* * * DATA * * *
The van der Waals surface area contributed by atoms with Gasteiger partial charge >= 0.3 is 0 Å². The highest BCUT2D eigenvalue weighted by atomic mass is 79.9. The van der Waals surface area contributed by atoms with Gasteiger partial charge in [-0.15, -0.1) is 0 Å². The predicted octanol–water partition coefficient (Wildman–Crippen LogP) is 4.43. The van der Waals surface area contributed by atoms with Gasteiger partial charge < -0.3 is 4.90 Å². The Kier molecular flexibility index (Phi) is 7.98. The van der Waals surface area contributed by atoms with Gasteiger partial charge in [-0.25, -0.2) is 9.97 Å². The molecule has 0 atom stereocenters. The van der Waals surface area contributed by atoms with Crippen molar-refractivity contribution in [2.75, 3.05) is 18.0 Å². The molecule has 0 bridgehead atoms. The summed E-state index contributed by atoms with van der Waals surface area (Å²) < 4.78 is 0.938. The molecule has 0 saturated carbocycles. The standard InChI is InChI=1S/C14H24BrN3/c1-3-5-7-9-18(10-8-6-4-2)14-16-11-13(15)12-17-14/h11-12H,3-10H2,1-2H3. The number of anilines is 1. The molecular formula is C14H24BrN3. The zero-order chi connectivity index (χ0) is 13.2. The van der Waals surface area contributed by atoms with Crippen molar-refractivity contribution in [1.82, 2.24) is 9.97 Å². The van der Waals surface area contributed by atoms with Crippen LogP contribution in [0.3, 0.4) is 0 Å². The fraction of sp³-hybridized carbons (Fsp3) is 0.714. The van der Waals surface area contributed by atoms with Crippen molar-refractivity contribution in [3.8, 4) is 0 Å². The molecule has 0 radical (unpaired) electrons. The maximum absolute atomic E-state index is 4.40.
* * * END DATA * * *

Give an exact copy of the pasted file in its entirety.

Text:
The van der Waals surface area contributed by atoms with Gasteiger partial charge >= 0.3 is 0 Å². The highest BCUT2D eigenvalue weighted by atomic mass is 79.9. The van der Waals surface area contributed by atoms with Gasteiger partial charge in [-0.15, -0.1) is 0 Å². The predicted octanol–water partition coefficient (Wildman–Crippen LogP) is 4.43. The van der Waals surface area contributed by atoms with Gasteiger partial charge < -0.3 is 4.90 Å². The Kier molecular flexibility index (Phi) is 7.98. The van der Waals surface area contributed by atoms with Gasteiger partial charge in [-0.25, -0.2) is 9.97 Å². The molecule has 0 atom stereocenters. The van der Waals surface area contributed by atoms with Crippen molar-refractivity contribution in [2.75, 3.05) is 18.0 Å². The molecule has 0 bridgehead atoms. The summed E-state index contributed by atoms with van der Waals surface area (Å²) < 4.78 is 0.938. The molecule has 0 saturated carbocycles. The standard InChI is InChI=1S/C14H24BrN3/c1-3-5-7-9-18(10-8-6-4-2)14-16-11-13(15)12-17-14/h11-12H,3-10H2,1-2H3. The number of anilines is 1. The molecular formula is C14H24BrN3. The zero-order chi connectivity index (χ0) is 13.2. The van der Waals surface area contributed by atoms with Crippen molar-refractivity contribution in [1.82, 2.24) is 9.97 Å². The van der Waals surface area contributed by atoms with Crippen LogP contribution in [0.3, 0.4) is 0 Å². The fraction of sp³-hybridized carbons (Fsp3) is 0.714. The van der Waals surface area contributed by atoms with Crippen molar-refractivity contribution in [3.8, 4) is 0 Å². The molecule has 0 radical (unpaired) electrons. The maximum absolute atomic E-state index is 4.40.